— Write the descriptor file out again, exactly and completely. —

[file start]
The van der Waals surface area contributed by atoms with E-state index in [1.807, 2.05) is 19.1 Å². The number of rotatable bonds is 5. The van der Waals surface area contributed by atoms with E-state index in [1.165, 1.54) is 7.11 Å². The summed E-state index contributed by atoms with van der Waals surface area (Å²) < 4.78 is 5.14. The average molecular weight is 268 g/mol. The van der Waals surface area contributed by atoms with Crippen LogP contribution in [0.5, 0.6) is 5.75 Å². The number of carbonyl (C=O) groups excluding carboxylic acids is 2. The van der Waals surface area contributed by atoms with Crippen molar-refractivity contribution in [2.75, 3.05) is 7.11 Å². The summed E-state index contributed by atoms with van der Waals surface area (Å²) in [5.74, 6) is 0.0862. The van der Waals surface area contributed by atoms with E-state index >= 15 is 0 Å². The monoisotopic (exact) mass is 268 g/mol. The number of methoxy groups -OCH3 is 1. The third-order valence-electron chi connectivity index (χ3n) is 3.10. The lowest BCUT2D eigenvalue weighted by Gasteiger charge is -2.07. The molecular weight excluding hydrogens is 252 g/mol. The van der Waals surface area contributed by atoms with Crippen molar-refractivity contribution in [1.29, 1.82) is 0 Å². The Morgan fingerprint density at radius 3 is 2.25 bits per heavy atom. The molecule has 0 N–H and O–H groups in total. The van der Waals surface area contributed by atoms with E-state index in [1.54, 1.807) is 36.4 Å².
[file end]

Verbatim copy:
The van der Waals surface area contributed by atoms with E-state index in [1.807, 2.05) is 19.1 Å². The number of rotatable bonds is 5. The van der Waals surface area contributed by atoms with E-state index in [1.165, 1.54) is 7.11 Å². The summed E-state index contributed by atoms with van der Waals surface area (Å²) < 4.78 is 5.14. The average molecular weight is 268 g/mol. The van der Waals surface area contributed by atoms with Crippen LogP contribution in [0.5, 0.6) is 5.75 Å². The number of carbonyl (C=O) groups excluding carboxylic acids is 2. The van der Waals surface area contributed by atoms with Crippen molar-refractivity contribution in [2.75, 3.05) is 7.11 Å². The summed E-state index contributed by atoms with van der Waals surface area (Å²) in [5.74, 6) is 0.0862. The van der Waals surface area contributed by atoms with E-state index >= 15 is 0 Å². The monoisotopic (exact) mass is 268 g/mol. The number of methoxy groups -OCH3 is 1. The third-order valence-electron chi connectivity index (χ3n) is 3.10. The lowest BCUT2D eigenvalue weighted by Gasteiger charge is -2.07. The molecular weight excluding hydrogens is 252 g/mol. The van der Waals surface area contributed by atoms with Crippen molar-refractivity contribution in [1.29, 1.82) is 0 Å². The Morgan fingerprint density at radius 3 is 2.25 bits per heavy atom. The molecule has 0 N–H and O–H groups in total. The van der Waals surface area contributed by atoms with E-state index in [1.54, 1.807) is 36.4 Å².